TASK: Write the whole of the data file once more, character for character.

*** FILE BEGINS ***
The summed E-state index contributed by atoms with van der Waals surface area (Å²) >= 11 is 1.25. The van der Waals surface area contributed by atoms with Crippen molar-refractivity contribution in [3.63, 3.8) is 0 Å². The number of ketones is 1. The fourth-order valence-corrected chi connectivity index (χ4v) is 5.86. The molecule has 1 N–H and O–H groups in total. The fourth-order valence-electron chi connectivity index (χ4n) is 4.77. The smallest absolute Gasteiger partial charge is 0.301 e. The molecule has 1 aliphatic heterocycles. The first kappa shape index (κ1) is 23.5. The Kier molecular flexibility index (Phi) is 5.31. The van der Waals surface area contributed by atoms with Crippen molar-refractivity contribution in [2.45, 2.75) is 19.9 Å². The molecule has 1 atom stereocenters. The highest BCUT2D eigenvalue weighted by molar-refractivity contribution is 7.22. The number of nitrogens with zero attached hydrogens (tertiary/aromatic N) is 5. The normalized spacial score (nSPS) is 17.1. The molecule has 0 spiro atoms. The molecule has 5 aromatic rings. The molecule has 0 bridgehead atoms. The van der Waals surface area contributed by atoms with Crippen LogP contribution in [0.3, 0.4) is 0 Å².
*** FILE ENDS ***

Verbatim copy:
The summed E-state index contributed by atoms with van der Waals surface area (Å²) >= 11 is 1.25. The van der Waals surface area contributed by atoms with Crippen molar-refractivity contribution in [3.63, 3.8) is 0 Å². The number of ketones is 1. The fourth-order valence-corrected chi connectivity index (χ4v) is 5.86. The molecule has 1 N–H and O–H groups in total. The fourth-order valence-electron chi connectivity index (χ4n) is 4.77. The smallest absolute Gasteiger partial charge is 0.301 e. The molecule has 1 aliphatic heterocycles. The first kappa shape index (κ1) is 23.5. The Kier molecular flexibility index (Phi) is 5.31. The van der Waals surface area contributed by atoms with Crippen molar-refractivity contribution in [2.45, 2.75) is 19.9 Å². The molecule has 1 atom stereocenters. The highest BCUT2D eigenvalue weighted by molar-refractivity contribution is 7.22. The number of nitrogens with zero attached hydrogens (tertiary/aromatic N) is 5. The normalized spacial score (nSPS) is 17.1. The molecule has 0 spiro atoms. The molecule has 5 aromatic rings. The molecule has 0 bridgehead atoms. The van der Waals surface area contributed by atoms with Crippen LogP contribution in [0.3, 0.4) is 0 Å².